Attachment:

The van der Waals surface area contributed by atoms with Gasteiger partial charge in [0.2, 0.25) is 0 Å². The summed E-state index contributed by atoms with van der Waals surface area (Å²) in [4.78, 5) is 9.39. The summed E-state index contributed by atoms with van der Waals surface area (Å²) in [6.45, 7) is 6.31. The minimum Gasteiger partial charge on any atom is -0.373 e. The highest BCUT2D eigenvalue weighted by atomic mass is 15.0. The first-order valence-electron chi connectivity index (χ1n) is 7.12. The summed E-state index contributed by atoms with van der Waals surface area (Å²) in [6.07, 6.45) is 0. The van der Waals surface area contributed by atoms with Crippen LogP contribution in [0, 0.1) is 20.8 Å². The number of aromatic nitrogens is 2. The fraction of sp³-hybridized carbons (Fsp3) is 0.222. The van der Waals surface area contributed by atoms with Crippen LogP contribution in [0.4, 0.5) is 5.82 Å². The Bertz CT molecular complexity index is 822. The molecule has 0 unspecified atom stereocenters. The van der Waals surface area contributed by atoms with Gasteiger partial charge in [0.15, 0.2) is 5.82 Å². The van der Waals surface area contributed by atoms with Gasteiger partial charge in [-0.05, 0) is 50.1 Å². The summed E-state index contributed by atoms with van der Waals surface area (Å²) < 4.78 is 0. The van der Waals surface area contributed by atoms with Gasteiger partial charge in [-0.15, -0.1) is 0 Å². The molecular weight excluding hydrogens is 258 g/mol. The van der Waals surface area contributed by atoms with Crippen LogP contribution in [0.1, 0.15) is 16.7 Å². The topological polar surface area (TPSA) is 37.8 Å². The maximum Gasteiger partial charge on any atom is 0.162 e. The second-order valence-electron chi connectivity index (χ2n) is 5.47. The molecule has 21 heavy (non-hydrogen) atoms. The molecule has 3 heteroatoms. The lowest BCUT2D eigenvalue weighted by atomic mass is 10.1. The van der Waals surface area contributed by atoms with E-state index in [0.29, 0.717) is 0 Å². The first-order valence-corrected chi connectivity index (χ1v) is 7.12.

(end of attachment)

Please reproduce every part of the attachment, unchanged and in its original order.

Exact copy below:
The van der Waals surface area contributed by atoms with Gasteiger partial charge in [0.2, 0.25) is 0 Å². The summed E-state index contributed by atoms with van der Waals surface area (Å²) in [4.78, 5) is 9.39. The summed E-state index contributed by atoms with van der Waals surface area (Å²) in [6.45, 7) is 6.31. The minimum Gasteiger partial charge on any atom is -0.373 e. The highest BCUT2D eigenvalue weighted by atomic mass is 15.0. The first-order valence-electron chi connectivity index (χ1n) is 7.12. The summed E-state index contributed by atoms with van der Waals surface area (Å²) in [6.07, 6.45) is 0. The van der Waals surface area contributed by atoms with Crippen LogP contribution in [0, 0.1) is 20.8 Å². The number of aromatic nitrogens is 2. The fraction of sp³-hybridized carbons (Fsp3) is 0.222. The van der Waals surface area contributed by atoms with Crippen LogP contribution in [0.4, 0.5) is 5.82 Å². The Bertz CT molecular complexity index is 822. The molecule has 0 unspecified atom stereocenters. The van der Waals surface area contributed by atoms with Gasteiger partial charge in [0.15, 0.2) is 5.82 Å². The van der Waals surface area contributed by atoms with Gasteiger partial charge in [-0.05, 0) is 50.1 Å². The summed E-state index contributed by atoms with van der Waals surface area (Å²) < 4.78 is 0. The van der Waals surface area contributed by atoms with Gasteiger partial charge in [-0.15, -0.1) is 0 Å². The molecular weight excluding hydrogens is 258 g/mol. The van der Waals surface area contributed by atoms with Crippen LogP contribution in [0.1, 0.15) is 16.7 Å². The topological polar surface area (TPSA) is 37.8 Å². The maximum Gasteiger partial charge on any atom is 0.162 e. The second-order valence-electron chi connectivity index (χ2n) is 5.47. The molecule has 21 heavy (non-hydrogen) atoms. The molecule has 3 heteroatoms. The lowest BCUT2D eigenvalue weighted by atomic mass is 10.1. The van der Waals surface area contributed by atoms with E-state index in [0.29, 0.717) is 0 Å². The first-order valence-corrected chi connectivity index (χ1v) is 7.12.